Wisconsin court overturns absentee ballot extension.

Appellate courts are able to appeal or accept decisions made by lower courts by reviewing the case’s proceedings without retrying it. Photo courtesy of lancefisher, licensed for reuse under Creative Commons.

Author: Jessica Gregory

The Republican-led 7th Circuit Court of Appeals overturned a ruling made Monday that would allow for absentee ballots to be counted up to six days after the Nov. 3 Presidential Election. 

It was U.S. District Court Judge William Conley who ruled in favor of an absentee-ballot extension as long as the ballots were postmarked on the date of the election or prior. 

He put a hold on the decision for seven days to curb the GOP who wanted to quickly send it to the appellate court. Channel 3000 reports that once the hold expired, as predicted, the federal ruling was then rejected.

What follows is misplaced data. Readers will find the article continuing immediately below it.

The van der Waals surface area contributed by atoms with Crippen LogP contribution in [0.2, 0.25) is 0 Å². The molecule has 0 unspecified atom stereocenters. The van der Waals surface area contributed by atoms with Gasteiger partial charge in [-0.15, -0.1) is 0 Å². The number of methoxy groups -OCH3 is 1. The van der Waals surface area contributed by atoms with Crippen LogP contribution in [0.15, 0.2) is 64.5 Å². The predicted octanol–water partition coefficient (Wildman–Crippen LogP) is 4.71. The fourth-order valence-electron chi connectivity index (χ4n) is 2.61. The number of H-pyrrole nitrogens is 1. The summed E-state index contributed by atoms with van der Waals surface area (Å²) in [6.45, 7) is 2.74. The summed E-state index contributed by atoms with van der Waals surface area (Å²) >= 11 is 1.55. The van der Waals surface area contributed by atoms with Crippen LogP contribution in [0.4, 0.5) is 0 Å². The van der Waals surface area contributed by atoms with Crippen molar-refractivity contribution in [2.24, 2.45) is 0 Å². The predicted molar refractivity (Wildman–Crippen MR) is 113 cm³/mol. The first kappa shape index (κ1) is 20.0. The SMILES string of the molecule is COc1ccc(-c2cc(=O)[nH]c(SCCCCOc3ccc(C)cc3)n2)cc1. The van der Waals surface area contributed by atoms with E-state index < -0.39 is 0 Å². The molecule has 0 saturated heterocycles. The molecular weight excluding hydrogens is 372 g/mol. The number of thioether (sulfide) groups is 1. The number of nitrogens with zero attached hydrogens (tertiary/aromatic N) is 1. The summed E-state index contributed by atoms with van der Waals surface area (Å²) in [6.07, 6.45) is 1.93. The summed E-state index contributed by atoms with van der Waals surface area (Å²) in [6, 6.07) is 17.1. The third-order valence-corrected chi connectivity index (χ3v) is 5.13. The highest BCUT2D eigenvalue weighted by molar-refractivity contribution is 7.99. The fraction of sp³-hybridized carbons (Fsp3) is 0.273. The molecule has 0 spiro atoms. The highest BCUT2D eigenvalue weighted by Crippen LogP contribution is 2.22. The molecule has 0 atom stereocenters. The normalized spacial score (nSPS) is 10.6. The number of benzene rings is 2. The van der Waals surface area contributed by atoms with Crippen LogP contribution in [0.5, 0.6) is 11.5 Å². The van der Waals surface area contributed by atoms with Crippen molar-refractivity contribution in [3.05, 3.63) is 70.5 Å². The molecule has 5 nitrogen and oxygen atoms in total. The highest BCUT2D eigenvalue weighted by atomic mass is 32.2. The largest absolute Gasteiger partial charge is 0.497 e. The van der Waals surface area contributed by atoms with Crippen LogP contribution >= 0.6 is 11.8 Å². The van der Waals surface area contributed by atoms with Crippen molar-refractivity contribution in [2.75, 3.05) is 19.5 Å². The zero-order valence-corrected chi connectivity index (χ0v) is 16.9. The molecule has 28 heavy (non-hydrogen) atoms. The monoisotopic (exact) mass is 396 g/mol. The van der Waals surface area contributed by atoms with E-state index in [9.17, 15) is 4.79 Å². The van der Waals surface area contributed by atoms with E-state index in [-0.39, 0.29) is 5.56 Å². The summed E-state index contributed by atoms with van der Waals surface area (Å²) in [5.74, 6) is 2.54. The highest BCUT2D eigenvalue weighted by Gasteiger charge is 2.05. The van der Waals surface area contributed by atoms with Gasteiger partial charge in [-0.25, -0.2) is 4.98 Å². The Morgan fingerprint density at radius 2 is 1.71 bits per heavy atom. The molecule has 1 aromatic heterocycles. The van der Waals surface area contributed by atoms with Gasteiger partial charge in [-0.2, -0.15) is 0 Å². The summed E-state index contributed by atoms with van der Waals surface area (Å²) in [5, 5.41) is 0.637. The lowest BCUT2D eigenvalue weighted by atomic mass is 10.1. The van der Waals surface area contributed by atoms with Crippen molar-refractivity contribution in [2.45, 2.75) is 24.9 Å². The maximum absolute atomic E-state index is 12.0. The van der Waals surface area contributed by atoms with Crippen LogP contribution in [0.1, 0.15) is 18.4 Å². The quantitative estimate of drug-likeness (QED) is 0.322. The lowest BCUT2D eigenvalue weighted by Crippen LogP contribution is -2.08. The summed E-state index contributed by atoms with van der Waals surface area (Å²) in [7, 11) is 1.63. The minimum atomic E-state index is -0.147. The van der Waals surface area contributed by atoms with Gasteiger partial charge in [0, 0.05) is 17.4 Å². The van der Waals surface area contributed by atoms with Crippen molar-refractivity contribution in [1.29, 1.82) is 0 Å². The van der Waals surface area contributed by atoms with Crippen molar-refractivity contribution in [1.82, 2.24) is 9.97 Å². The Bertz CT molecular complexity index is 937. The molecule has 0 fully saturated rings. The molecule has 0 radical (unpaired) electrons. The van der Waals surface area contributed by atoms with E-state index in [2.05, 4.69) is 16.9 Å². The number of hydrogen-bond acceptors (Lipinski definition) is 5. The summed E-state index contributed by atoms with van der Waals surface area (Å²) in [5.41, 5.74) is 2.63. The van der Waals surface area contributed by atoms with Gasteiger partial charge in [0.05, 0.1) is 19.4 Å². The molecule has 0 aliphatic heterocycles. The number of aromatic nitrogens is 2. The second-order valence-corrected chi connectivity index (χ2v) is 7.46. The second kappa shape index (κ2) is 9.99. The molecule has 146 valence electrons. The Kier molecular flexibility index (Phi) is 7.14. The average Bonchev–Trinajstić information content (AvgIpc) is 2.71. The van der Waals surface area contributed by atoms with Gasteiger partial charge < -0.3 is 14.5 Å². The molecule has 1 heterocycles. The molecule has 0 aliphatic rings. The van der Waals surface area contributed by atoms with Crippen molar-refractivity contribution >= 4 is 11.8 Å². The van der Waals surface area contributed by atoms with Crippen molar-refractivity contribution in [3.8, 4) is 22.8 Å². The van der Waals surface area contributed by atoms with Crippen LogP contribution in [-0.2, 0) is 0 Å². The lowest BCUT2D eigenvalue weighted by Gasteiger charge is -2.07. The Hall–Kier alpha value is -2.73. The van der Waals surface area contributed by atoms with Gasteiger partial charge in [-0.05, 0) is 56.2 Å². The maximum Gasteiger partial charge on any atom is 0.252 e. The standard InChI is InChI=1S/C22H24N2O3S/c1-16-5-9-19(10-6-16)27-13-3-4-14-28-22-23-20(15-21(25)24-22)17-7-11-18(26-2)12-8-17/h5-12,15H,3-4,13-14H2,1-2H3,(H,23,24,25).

For months, extending the voter laws in Wisconsin has been a highly polarized debate. Many who oppose the idea believe that it’s unconstitutional as the country would not know who the winning candidate is for a week after the election.  

Those in favor of accepting absentee ballots past Nov. 3 believe it is a necessary accommodation for voting complications during the coronavirus pandemic. Additionally, a large influx of absentee ballots is highly anticipated. 

Complying with the Wisconsin legislature decision, absentee ballots must be delivered by 8 p.m. on Election Day in order to count. 

Election officials suggest mailing your absentee ballot in as soon as possible to avoid any delays.